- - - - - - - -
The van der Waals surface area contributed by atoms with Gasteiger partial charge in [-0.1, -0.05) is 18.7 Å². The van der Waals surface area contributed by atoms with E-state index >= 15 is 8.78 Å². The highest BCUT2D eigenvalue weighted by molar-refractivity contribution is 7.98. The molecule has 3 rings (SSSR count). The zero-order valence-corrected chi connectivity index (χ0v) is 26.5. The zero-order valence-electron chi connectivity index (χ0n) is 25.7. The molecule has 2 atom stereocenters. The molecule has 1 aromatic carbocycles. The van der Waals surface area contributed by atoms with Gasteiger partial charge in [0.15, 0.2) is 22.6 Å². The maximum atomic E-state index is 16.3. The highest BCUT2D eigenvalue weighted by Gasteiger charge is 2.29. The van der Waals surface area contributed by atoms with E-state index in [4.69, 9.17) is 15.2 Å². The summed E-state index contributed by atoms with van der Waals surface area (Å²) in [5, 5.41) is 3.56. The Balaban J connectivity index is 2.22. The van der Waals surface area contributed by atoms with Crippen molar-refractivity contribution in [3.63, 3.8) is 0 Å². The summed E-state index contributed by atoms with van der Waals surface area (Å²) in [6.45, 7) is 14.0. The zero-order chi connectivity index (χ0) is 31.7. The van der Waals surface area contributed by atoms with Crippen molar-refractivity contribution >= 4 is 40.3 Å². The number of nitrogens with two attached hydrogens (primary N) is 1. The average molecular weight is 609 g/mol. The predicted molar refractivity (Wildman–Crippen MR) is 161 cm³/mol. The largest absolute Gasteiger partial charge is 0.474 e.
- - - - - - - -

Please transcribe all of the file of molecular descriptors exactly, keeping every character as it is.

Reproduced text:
The van der Waals surface area contributed by atoms with Gasteiger partial charge in [-0.1, -0.05) is 18.7 Å². The van der Waals surface area contributed by atoms with E-state index >= 15 is 8.78 Å². The highest BCUT2D eigenvalue weighted by molar-refractivity contribution is 7.98. The molecule has 3 rings (SSSR count). The zero-order valence-corrected chi connectivity index (χ0v) is 26.5. The zero-order valence-electron chi connectivity index (χ0n) is 25.7. The molecule has 2 atom stereocenters. The molecule has 1 aromatic carbocycles. The van der Waals surface area contributed by atoms with Gasteiger partial charge in [0.15, 0.2) is 22.6 Å². The maximum atomic E-state index is 16.3. The highest BCUT2D eigenvalue weighted by Gasteiger charge is 2.29. The van der Waals surface area contributed by atoms with E-state index in [4.69, 9.17) is 15.2 Å². The summed E-state index contributed by atoms with van der Waals surface area (Å²) in [5, 5.41) is 3.56. The Balaban J connectivity index is 2.22. The van der Waals surface area contributed by atoms with Crippen molar-refractivity contribution in [3.63, 3.8) is 0 Å². The summed E-state index contributed by atoms with van der Waals surface area (Å²) in [6.45, 7) is 14.0. The zero-order chi connectivity index (χ0) is 31.7. The van der Waals surface area contributed by atoms with Crippen molar-refractivity contribution >= 4 is 40.3 Å². The number of nitrogens with two attached hydrogens (primary N) is 1. The average molecular weight is 609 g/mol. The predicted molar refractivity (Wildman–Crippen MR) is 161 cm³/mol. The largest absolute Gasteiger partial charge is 0.474 e.